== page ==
Home>Highlight>McKnight, Schaer, Wimberly introduce resolution supporting federal anti-lynching law

Assemblyman Benjie Wimberly at Gov. Phil Murphy's fiscal year 2023 budget address delivered on March 8, 2022. (Photo: Kevin Sanders for the New Jersey Globe).

McKnight, Schaer, Wimberly introduce resolution supporting federal anti-lynching law

Emmett Till Antilynching Act passed Congress this year after hundreds of failed attempts

By Joey Fox, May 11 2022 12:44 pm

A month after President Joe Biden signed the Emmett Till Antilynching Act into law, Assemblymembers Angela McKnight (D-Jersey City), Gary Schaer (D-Passaic), and Benjie Wimberly (D-Paterson) have introduced a resolution in the State Assembly in support of the new national law.

“We know that nothing will erase the fear instilled in Black communities with every act of lynching that was committed,” McKnight said in a statement. “The passage and signing of this legislation was a long overdue acknowledgment of the lives lost, past and present. In the future, heinous acts such as lynching against anyone because of their race, color or any other identifier will come with its own harsh penalty.”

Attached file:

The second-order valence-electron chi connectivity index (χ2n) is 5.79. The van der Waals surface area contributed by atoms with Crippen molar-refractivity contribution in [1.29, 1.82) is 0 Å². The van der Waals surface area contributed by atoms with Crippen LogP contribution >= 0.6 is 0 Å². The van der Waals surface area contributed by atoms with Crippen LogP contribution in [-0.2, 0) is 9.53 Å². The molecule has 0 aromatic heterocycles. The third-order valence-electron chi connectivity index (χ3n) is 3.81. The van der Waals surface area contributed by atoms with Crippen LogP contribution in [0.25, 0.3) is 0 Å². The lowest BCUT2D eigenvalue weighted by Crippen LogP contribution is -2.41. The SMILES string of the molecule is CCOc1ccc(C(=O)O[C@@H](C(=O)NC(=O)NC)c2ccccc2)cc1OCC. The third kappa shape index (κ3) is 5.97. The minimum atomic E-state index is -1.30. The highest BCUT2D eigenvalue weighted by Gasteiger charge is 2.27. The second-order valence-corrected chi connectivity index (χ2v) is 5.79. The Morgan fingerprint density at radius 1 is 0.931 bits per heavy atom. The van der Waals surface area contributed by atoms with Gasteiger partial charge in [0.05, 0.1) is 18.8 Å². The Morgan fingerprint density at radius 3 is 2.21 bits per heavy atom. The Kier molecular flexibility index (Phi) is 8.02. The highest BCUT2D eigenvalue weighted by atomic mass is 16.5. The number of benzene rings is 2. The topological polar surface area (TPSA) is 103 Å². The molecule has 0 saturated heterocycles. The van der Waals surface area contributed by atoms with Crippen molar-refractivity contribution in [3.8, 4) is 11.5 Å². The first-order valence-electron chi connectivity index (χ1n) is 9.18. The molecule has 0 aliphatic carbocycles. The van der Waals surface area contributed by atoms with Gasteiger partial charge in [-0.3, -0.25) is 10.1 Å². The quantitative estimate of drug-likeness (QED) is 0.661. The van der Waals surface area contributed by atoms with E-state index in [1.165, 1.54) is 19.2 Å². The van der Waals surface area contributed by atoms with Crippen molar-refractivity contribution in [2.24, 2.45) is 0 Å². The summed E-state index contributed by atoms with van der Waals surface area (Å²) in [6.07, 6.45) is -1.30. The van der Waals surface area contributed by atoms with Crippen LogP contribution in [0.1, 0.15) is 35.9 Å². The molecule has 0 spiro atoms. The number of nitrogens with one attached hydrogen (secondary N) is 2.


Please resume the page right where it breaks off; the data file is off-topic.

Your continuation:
Named for the 14-year-old Black boy who was murdered in Mississippi in 1955, the Emmett Till Act updates existing law to define lynching as a hate crime.

After being proposed in various forms hundreds of times throughout congressional history, the act – which was sponsored by New Jersey’s own Cory Booker in the U.S. Senate – finally passed through Congress near-unanimously this winter and was signed by Biden in March.

“Lynchings were the ubiquitous threat of violence that supported Jim Crow’s lawless order,” Schaer said. “Through this legislation, the United States is reckoning with the pain of the past and addressing the alarming rise in hate crimes to create a more equitable future.”

Spread the news:

 RELATED ARTICLES